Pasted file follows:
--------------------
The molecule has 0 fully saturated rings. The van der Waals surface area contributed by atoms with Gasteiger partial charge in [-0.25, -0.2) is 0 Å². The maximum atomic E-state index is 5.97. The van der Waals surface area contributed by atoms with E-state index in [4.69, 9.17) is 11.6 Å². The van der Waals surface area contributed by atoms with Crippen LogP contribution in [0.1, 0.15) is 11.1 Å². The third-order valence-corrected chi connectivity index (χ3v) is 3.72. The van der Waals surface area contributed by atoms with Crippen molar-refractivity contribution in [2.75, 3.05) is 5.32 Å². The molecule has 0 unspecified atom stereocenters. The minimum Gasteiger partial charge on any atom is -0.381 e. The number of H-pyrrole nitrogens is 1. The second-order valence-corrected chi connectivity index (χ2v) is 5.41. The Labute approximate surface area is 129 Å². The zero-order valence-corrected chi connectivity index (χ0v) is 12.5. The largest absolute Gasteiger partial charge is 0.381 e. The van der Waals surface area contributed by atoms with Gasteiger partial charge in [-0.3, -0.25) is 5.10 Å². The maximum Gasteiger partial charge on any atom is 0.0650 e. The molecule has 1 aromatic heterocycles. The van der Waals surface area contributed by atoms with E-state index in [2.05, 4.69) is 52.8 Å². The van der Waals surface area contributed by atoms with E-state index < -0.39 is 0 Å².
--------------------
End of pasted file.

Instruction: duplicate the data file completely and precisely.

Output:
The molecule has 0 fully saturated rings. The van der Waals surface area contributed by atoms with Gasteiger partial charge in [-0.25, -0.2) is 0 Å². The maximum atomic E-state index is 5.97. The van der Waals surface area contributed by atoms with E-state index in [4.69, 9.17) is 11.6 Å². The van der Waals surface area contributed by atoms with Crippen LogP contribution in [0.1, 0.15) is 11.1 Å². The third-order valence-corrected chi connectivity index (χ3v) is 3.72. The van der Waals surface area contributed by atoms with Crippen molar-refractivity contribution in [2.75, 3.05) is 5.32 Å². The molecule has 0 unspecified atom stereocenters. The minimum Gasteiger partial charge on any atom is -0.381 e. The number of H-pyrrole nitrogens is 1. The second-order valence-corrected chi connectivity index (χ2v) is 5.41. The Labute approximate surface area is 129 Å². The zero-order valence-corrected chi connectivity index (χ0v) is 12.5. The largest absolute Gasteiger partial charge is 0.381 e. The van der Waals surface area contributed by atoms with Gasteiger partial charge in [-0.3, -0.25) is 5.10 Å². The maximum Gasteiger partial charge on any atom is 0.0650 e. The molecule has 1 aromatic heterocycles. The van der Waals surface area contributed by atoms with E-state index in [2.05, 4.69) is 52.8 Å². The van der Waals surface area contributed by atoms with E-state index < -0.39 is 0 Å².